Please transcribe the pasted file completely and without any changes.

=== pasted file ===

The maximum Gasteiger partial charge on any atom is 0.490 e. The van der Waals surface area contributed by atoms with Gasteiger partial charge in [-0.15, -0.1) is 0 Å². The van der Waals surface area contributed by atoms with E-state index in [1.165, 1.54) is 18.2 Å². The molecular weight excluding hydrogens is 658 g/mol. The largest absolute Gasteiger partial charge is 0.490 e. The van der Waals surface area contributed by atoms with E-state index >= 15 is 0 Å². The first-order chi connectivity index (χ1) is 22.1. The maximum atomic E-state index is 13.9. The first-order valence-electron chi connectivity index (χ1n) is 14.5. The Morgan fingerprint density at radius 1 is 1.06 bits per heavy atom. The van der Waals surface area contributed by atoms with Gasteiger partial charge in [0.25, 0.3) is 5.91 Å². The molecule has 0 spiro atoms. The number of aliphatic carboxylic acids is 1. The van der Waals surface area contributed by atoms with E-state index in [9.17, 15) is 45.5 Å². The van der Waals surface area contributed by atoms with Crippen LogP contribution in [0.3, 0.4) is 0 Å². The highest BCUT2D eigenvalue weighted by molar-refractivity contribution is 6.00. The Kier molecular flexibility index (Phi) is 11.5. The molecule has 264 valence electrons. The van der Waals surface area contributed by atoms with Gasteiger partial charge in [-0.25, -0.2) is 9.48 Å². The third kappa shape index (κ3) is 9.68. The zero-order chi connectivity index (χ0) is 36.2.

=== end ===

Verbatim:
The maximum Gasteiger partial charge on any atom is 0.490 e. The van der Waals surface area contributed by atoms with Gasteiger partial charge in [-0.15, -0.1) is 0 Å². The van der Waals surface area contributed by atoms with E-state index in [1.165, 1.54) is 18.2 Å². The molecular weight excluding hydrogens is 658 g/mol. The largest absolute Gasteiger partial charge is 0.490 e. The van der Waals surface area contributed by atoms with E-state index >= 15 is 0 Å². The first-order chi connectivity index (χ1) is 22.1. The maximum atomic E-state index is 13.9. The first-order valence-electron chi connectivity index (χ1n) is 14.5. The Morgan fingerprint density at radius 1 is 1.06 bits per heavy atom. The van der Waals surface area contributed by atoms with Gasteiger partial charge in [0.25, 0.3) is 5.91 Å². The molecule has 0 spiro atoms. The number of aliphatic carboxylic acids is 1. The van der Waals surface area contributed by atoms with E-state index in [9.17, 15) is 45.5 Å². The van der Waals surface area contributed by atoms with Crippen LogP contribution in [0.3, 0.4) is 0 Å². The highest BCUT2D eigenvalue weighted by molar-refractivity contribution is 6.00. The Kier molecular flexibility index (Phi) is 11.5. The molecule has 264 valence electrons. The van der Waals surface area contributed by atoms with Gasteiger partial charge in [-0.25, -0.2) is 9.48 Å². The third kappa shape index (κ3) is 9.68. The zero-order chi connectivity index (χ0) is 36.2.